Friday, September 15, 2006

Campaign Budget Talk: It's All in How You Say It

Since I don't hesitate to point out bias election reporting at the Journal Sentinel, I figure it's only fair to point out when they get an election story right.

Today the JS is fronting (in the Metro section) an article on the budget plans offered up by Doyle and Green. Not surprisingly, the story finds that the two candidates both talk up fiscal responsibility while simultaneously issuing proposals that increase the state's fiscal burden.

The JS attributes this to good old election year politics, which is true, but to stop there doesn't really get to the heart of the matter. In actuality, what makes it good election year politics is that it's exactly what the general public wants to hear.

To be sure, Tommy Thompson didn't become the most popular Wisconsin governor in recent memory by living up to the fiscal conservative promises of his early gubernatorial days. He gained his popularity by touting fiscal responsibility and new state programs at the same time. In other words, he told people he would save them money and then he gave them stuff. Who wouldn't love that?

And while the extent to which Tommy took this contradiction during his years in office landed the state in a huge fiscal hole once the economy went sour about five years ago (after Tommy had split town), most people still don't regret the programs Tommy approved during his tenure. And that's because as much as most people dislike the high taxes in Wisconsin (although, importantly, our non-tax revenue sources are quite modest), they also like all of the state programs those taxes help to fund.

So getting back to the contradictions laid out by Doyle and Green in this current election race, the key to electoral success is really not what the candidates say about the budget -- they're both going to say contradictory stuff -- but rather how they say it. And on this point, so far, Green is getting slammed.

A look at the JS article this morning tells us that Doyle's election year proposals would cost an estimated $66 million per year, while Green's would run at least $148 million per year. I bolded the "at least" because it's central to the problems Green has been having when discussing the budget.

There are two significant proposals that Green has failed to provide enough details on in order to pin down a specific cost: tax credits for new jobs and money for more police. The $148 million figure, subsequently, does not include those costs.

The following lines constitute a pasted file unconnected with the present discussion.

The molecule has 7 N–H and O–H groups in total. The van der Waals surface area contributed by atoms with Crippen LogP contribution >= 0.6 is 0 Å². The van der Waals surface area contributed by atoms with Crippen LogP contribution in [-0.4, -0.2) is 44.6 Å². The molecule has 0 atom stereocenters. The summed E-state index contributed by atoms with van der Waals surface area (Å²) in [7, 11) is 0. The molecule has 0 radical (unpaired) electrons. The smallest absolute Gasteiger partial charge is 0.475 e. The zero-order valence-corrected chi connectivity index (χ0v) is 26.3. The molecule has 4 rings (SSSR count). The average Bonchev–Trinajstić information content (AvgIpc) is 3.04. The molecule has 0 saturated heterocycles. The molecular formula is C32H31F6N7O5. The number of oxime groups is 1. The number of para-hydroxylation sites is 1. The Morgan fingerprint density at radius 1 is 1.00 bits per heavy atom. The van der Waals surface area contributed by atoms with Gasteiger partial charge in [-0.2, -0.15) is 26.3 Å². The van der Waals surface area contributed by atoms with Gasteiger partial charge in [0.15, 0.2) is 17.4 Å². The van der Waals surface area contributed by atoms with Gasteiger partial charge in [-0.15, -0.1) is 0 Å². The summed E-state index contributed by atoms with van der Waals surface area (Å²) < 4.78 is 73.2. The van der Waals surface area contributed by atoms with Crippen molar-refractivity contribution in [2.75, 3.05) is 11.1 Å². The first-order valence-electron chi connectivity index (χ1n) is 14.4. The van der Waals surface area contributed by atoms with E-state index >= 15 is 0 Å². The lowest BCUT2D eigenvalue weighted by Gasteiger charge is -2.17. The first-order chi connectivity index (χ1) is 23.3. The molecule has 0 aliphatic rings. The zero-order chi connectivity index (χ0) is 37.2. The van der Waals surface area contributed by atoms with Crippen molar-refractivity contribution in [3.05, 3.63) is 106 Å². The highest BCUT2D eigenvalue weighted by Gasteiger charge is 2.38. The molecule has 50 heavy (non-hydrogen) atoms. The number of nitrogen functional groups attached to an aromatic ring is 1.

If there's anything that can upset the delicate public acceptance of contradictory election year rhetoric from candidates, it's unknowns.

It's similar to when a teenager leaves the house for a night out. If he tells his parents specifically where he's going to be, their worrisome minds are put at ease, even if they know he very well could just do something different once he walks out the door. But if he tells his parents he's not really sure what he's going to do, or worse, he doesn't even respond to the question, that sends fears and worst-case-scenario thinking through the roof.

Right now, Green is just walking out the door, and saying very little about where he's going.

Green further sticks his foot in his mouth with his promise to freeze government spending at current levels. You can count broad absolutes right alongside unknowns as a rhetorical dead-end for election year politics.

The most famous campaign absolute in recent memory is probably Bush Sr.'s "Read my lips" statement on taxes, but Doyle also pulled one out of his own in 2002 when he pledged to cut the state workforce by 10,000 -- luckily for Doyle, his pledge is stretched out over 8 years.

So what Green has are proposals with an unknown total cost alongside an absolute pledge to not increase the cost of state government. Add to that Green's thinly veiled support for TABOR and his horrendous fiscal record in Congress, and you have a flammable mix.

What makes it worse is that fiscal responsibility has been a signature issue in the Republican Revolution of the past 40 years, and Green has not only dropped the ball on it, he's made it into a liability for his campaign.

This explains why Green has done everything he can to slip out of providing details and answering specific questions on his budget plans. He even avoided the JS staff for four straight days as they were preparing this morning's story. In the end, rather than sitting down with the paper personally (as Doyle did), he just issued a generic press statement in his place.

After all, it's much tougher to ask a press statement follow-up questions, and, most importantly, a prepared statement comes on the responder's terms, not the questioner's.

It may not be so easy for Green to hide at the debate tonight.


Blogger Sherman said...

This is Ronald Reagan's legacy to American politics: talk like a fiscal conservative while dishing out the pork as quickly as possible.

Let the next guy worry about paying the bill.

September 15, 2006  
Blogger Seth Zlotocha said...

You're absolutely right.

I write more about Reagan's spending habits here.

The big difference, of course, is that Reagan could at least get away with unknowns because he could deficit spend at the federal level -- and deficit spend he did, just like our current sitting GOP president.

September 15, 2006  

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